Thursday June 18, 2009
Mother Nature entrusts caterpillars with the job of firmly attaching themselves to something bracing when they form a chrysalis. But sometimes this process goes wrong. When growing a lot of caterpillars in a small space, a second caterpillar may chew away the leaf or stem that another caterpillar had already attached to. Sometimes a chrysalis just becomes dislodged. Sometimes it forms in an inconvenient place — for example, without enough clearance for the emerged butterfly to drop its wings — and it has to be dislodged deliberately.
Sometimes the chrysalis has enough of the attaching material left that you can wrap it around a pin and hang it that way. Especially if you have to dislodge a chrysalis yourself, tug slowly and gently, and you may be able to pull away a lot of the attaching material.
But, sometimes, all you have is a bare chrysalis, and you have to find a way to hang it yourself. That brings us to the subject of gluing.
We’ve had a lot of bare chrysalises, and a lot of trial and, sadly, error, as we experimented with gluing techniques. But finally Judi has hit on a technique that seems to be 100% successful, and in case you ever have a need for it, here it is:
There are three major keys to success when gluing chrysalises: The first is the glue, the second is what you glue it to, and the third is the actual technique.
The most important thing about the glue is to find one that won’t penetrate the chrysalis and interfere with, or even poison, the life inside. Super glue does not work. Neither does Elmers. They will damage the butterfly. Judi has discovered contact cement, which we get at our local auto parts store, works very well. I’m sure your local auto parts store carries it, too:
I don’t think the actual brand is important. Just go to your auto parts store and ask for contact cement.
Judi spent a lot of time trying to glue chrysalises back onto natural materials — bits of stems or leaves, for example — but in the end discovered that the best material is…
…are you ready for this?
Being cut into short lengths here.
Shoelace is cheap, flexible (to adapt to the shapes of different kinds of chrysalises), easy to pin through (to hang the chyrsalis when done), and the contact cement adheres to it well.
Get everything together — chrysalises, cut lengths of shoestring, and cement (not pictured):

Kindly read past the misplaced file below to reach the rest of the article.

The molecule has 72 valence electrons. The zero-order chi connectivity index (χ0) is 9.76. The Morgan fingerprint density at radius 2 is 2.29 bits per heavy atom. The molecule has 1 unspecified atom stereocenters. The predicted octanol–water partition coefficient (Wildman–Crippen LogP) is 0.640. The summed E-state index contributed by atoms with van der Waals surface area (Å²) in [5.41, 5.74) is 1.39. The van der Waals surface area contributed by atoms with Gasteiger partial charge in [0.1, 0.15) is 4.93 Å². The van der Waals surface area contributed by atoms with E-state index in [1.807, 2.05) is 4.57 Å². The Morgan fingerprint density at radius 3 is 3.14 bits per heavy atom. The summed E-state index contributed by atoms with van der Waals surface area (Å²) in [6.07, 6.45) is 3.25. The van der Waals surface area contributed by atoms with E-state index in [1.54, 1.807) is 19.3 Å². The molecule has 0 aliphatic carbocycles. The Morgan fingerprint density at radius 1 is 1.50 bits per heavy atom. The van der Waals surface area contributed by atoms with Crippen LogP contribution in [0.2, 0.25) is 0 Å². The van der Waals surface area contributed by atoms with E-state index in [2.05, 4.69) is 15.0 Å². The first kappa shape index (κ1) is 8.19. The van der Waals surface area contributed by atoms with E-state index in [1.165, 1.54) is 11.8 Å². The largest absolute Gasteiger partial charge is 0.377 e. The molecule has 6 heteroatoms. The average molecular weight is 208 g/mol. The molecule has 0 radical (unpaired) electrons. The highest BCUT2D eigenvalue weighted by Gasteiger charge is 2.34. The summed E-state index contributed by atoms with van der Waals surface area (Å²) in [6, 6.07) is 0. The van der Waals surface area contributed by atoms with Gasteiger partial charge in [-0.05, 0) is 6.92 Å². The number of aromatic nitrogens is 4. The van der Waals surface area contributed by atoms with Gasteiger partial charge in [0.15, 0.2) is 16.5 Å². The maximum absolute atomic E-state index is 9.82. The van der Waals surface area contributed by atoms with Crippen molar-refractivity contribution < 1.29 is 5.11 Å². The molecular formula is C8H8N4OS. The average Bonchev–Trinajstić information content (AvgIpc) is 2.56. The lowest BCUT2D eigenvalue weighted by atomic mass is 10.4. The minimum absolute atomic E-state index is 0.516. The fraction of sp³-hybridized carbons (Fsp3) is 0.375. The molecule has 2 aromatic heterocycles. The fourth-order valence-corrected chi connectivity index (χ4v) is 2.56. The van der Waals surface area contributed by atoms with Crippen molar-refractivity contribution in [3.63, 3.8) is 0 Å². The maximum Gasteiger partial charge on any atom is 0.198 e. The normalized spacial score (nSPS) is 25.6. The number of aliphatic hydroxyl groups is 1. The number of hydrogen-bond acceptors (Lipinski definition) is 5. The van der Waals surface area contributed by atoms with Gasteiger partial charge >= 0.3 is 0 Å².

Presumably you’re familiar with the type of chrysalis you have to glue and how it’s attached to its support in nature. You want to mimic that as much as possible with the shoestring. Here we have three Gold Rim Swallowtail chrysalises, and we know that a Swallowtail attach its chrysalis at the bottom, and has a couple of short threads that attach about three quarters of the way up and allow the chrysalis to lean out. So put a dab of glue at the bottom of the shoelace:
Gently press the base of the Swallowtail chrysalis into the cement and hold it for a moment for it to “take.” (Obviously if this is another type of chrysalis you might be gluing at a different point.)
Set aside to give it chance to dry (obviously the chrysalis in this picture is different from the one in the previous, but these were the clearest photographs of each step):
If you have more than one to glue, you can proceed to the others while you’re waiting:
Since this is a Swallowtail, we have to attach the upper part of the chrysalis as well. Touch the chrysalis to the shoelace to see where the “chest area” is going to hit, and then apply a dab of glue to the shoelace at that spot:
Gently press the chrysalis against the glue, so it adheres (again, these are two different chrysalises in these pictures)…
…then (before the glue completely dries), gently pull it a little back, so a strand of glue allows the chrysalis to hang away from the shoelace, just as a naturally attached chrysalis would:
Let the cement harden:
Suspend the shoelace using your favorite method and materials, making sure (as goes without saying) that the butterfly will have clearance to drop its wings after it emerges:
And yes, the first shoelace in this picture has two chrysalises: The second caterpillar attached his chrysalis to the bottom of the first caterpillar’s, and then they both fell. Judi glued them as they had attached themselves, to avoid handling them any more than necessary.
You can see from this picture that this technique works for Monarchs, too, and that they do indeed emerge successfully:
The only trick is to glue them so they hang the same way they would if they were attached naturally.
Any remember: Contact cement!
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